This is also true in Canada. Here, when viewed in isolation, there is a clear shift underway with households migrating from pay TV to OTT video, which is coinciding with a stagnating/declining pay-TV market and ever-increasing growth in OTT video. But this is an overly simplistic view that fails to consider causation and overlap between TV and OTT video. Many Canadians are not dropping out of pay-TV subscriptions but are adding OTT video on top of an existing service. Beyond Netflix and Amazon, the main players in Canadian OTT video, such as Bell’s Crave TV and Vidéotron’s Club illico, come from traditional pay-TV companies. The key challenge faced by Canadian pay-TV operators is how to better compete with foreign OTT video players (i.e., Netflix and Amazon). The launch of next-generation D2C services is expected to be characterized by continuity—Disney and HBO working with local partners as opposed to withdrawing from long-standing partnerships. This will likely remain the scenario looking ahead, as the ongoing rise of OTT video and BDUs’ inability to stop cord-cutting weaken the negotiating leverage of local affiliates.
At the same time, Omdia recognizes that the Canadian TV and video market is undergoing a transition, characterized by a great deal of disruption and fragmentation. The fragmented nature of the OTT video sector, however, seems to create an opportunity for traditional cable-TV and IPTV operators to carve out a key role as trusted aggregators, leveraging their currently held advantage of extensive broadband customer bases. By creating an environment where they can partner with streaming services to create an all-in-one, easily navigable destination via a single platform or app, they could potentially host all levels of subscribers, including the much sought-after younger, cord-never, mobile-first generation.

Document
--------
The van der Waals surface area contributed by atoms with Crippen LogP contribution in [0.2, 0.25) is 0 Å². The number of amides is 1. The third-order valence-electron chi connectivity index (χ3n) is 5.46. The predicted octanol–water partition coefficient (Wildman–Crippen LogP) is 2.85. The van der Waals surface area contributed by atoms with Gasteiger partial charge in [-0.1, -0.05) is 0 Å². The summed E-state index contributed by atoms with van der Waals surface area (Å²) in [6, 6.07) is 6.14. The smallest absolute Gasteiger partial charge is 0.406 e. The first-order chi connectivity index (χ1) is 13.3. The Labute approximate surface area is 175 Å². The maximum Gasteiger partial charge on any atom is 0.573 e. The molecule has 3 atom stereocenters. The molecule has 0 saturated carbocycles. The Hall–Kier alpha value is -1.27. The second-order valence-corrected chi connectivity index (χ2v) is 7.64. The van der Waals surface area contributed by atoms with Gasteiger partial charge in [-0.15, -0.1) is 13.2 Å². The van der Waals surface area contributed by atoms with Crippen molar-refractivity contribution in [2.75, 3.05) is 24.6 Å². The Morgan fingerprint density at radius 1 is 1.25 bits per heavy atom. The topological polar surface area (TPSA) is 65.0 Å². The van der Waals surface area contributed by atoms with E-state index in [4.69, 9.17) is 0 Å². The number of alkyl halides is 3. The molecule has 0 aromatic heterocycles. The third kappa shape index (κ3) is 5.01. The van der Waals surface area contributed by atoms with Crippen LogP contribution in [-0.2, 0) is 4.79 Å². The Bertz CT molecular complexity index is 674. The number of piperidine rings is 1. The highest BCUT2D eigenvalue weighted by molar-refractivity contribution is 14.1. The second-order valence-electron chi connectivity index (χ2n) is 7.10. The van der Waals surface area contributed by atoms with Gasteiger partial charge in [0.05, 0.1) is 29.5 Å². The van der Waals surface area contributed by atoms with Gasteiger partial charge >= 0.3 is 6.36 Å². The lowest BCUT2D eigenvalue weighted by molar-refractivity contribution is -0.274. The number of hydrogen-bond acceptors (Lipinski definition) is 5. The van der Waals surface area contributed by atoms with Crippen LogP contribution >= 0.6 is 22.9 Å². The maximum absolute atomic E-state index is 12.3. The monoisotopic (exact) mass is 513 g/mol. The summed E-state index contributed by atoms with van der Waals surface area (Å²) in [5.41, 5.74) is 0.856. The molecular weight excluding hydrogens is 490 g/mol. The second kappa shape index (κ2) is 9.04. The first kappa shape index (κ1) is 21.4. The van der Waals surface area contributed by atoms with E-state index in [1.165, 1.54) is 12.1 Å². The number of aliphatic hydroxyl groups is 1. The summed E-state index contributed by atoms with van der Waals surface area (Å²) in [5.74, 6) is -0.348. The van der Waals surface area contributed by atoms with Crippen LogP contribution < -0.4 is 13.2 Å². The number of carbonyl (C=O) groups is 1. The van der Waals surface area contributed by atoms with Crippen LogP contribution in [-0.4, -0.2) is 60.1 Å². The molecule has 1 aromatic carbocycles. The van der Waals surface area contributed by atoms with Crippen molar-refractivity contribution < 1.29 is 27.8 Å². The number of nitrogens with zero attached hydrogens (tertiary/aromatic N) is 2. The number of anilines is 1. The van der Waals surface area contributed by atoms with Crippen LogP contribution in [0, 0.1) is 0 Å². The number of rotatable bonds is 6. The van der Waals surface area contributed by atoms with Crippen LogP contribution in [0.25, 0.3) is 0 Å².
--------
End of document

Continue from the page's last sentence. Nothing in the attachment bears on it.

Although traditional TV players need to react to the new operating environment, this reaction should not be entirely defensive. Traditional TV still has the edge in areas such as news and sports, and these advantages need to be built upon and better exploited. The rise of sports specialists such as DAZN and some forays into sports by Amazon look, on the surface, to threaten traditional services. But with pay TV holding tight to broadcasting rights for the foreseeable future, there is little real risk of major additional disruption from OTT video. This particularly remains the case with Netflix, which is seemingly totally uninterested in sports.
A relatively slow decline is thus expected for pay TV in Canada, despite the rise of OTT video services; a more negative scenario for pay TV is avoided largely because of the complementary role played by streaming services to pay TV and the fact that free TV networks in Canada are typically accessed via pay-TV services, discouraging cord-cutting.
The potential for vBDU services in Canada
Omdia has been tasked by the CRTC to look at the market potential of virtual BDU (vBDU) services in the Canadian markets, and to assess whether regulatory change to enable such services might have a positive impact on the Canadian TV industry and for Canadian consumers. A vBDU is a video service that essentially replicates traditional BDU services but is instead distributed via the internet. The vBDU offering should be considered as comparable to a BDU, with access to a range of free and premium TV channels, often via set channel packages, and with additional on-demand content available within the same service.